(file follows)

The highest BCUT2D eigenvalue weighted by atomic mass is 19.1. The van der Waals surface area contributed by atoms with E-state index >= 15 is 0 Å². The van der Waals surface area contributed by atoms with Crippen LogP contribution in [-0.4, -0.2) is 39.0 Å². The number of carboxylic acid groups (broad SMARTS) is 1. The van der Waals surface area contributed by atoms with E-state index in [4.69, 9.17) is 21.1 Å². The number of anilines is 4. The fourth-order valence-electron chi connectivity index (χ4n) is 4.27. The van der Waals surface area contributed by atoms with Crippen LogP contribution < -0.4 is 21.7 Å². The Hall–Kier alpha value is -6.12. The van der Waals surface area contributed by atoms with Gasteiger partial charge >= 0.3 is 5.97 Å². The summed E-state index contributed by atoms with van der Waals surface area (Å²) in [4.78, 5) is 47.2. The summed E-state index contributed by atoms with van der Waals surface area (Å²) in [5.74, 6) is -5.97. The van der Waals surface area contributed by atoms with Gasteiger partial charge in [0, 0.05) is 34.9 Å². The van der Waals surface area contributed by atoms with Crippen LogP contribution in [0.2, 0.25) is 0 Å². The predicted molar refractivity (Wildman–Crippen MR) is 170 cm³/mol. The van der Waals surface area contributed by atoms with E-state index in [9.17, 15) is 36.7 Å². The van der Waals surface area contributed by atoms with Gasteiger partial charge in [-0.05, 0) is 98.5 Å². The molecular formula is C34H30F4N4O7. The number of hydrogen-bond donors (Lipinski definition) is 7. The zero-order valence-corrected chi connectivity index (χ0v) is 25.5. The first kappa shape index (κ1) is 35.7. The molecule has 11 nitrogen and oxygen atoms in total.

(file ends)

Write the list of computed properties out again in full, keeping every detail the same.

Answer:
The highest BCUT2D eigenvalue weighted by atomic mass is 19.1. The van der Waals surface area contributed by atoms with E-state index >= 15 is 0 Å². The van der Waals surface area contributed by atoms with Crippen LogP contribution in [-0.4, -0.2) is 39.0 Å². The number of carboxylic acid groups (broad SMARTS) is 1. The van der Waals surface area contributed by atoms with E-state index in [4.69, 9.17) is 21.1 Å². The number of anilines is 4. The fourth-order valence-electron chi connectivity index (χ4n) is 4.27. The van der Waals surface area contributed by atoms with Crippen LogP contribution < -0.4 is 21.7 Å². The Hall–Kier alpha value is -6.12. The van der Waals surface area contributed by atoms with Gasteiger partial charge >= 0.3 is 5.97 Å². The summed E-state index contributed by atoms with van der Waals surface area (Å²) in [4.78, 5) is 47.2. The summed E-state index contributed by atoms with van der Waals surface area (Å²) in [5.74, 6) is -5.97. The van der Waals surface area contributed by atoms with Gasteiger partial charge in [0, 0.05) is 34.9 Å². The van der Waals surface area contributed by atoms with Crippen LogP contribution in [0.2, 0.25) is 0 Å². The predicted molar refractivity (Wildman–Crippen MR) is 170 cm³/mol. The van der Waals surface area contributed by atoms with E-state index in [9.17, 15) is 36.7 Å². The van der Waals surface area contributed by atoms with Gasteiger partial charge in [-0.05, 0) is 98.5 Å². The molecular formula is C34H30F4N4O7. The number of hydrogen-bond donors (Lipinski definition) is 7. The zero-order valence-corrected chi connectivity index (χ0v) is 25.5. The first kappa shape index (κ1) is 35.7. The molecule has 11 nitrogen and oxygen atoms in total.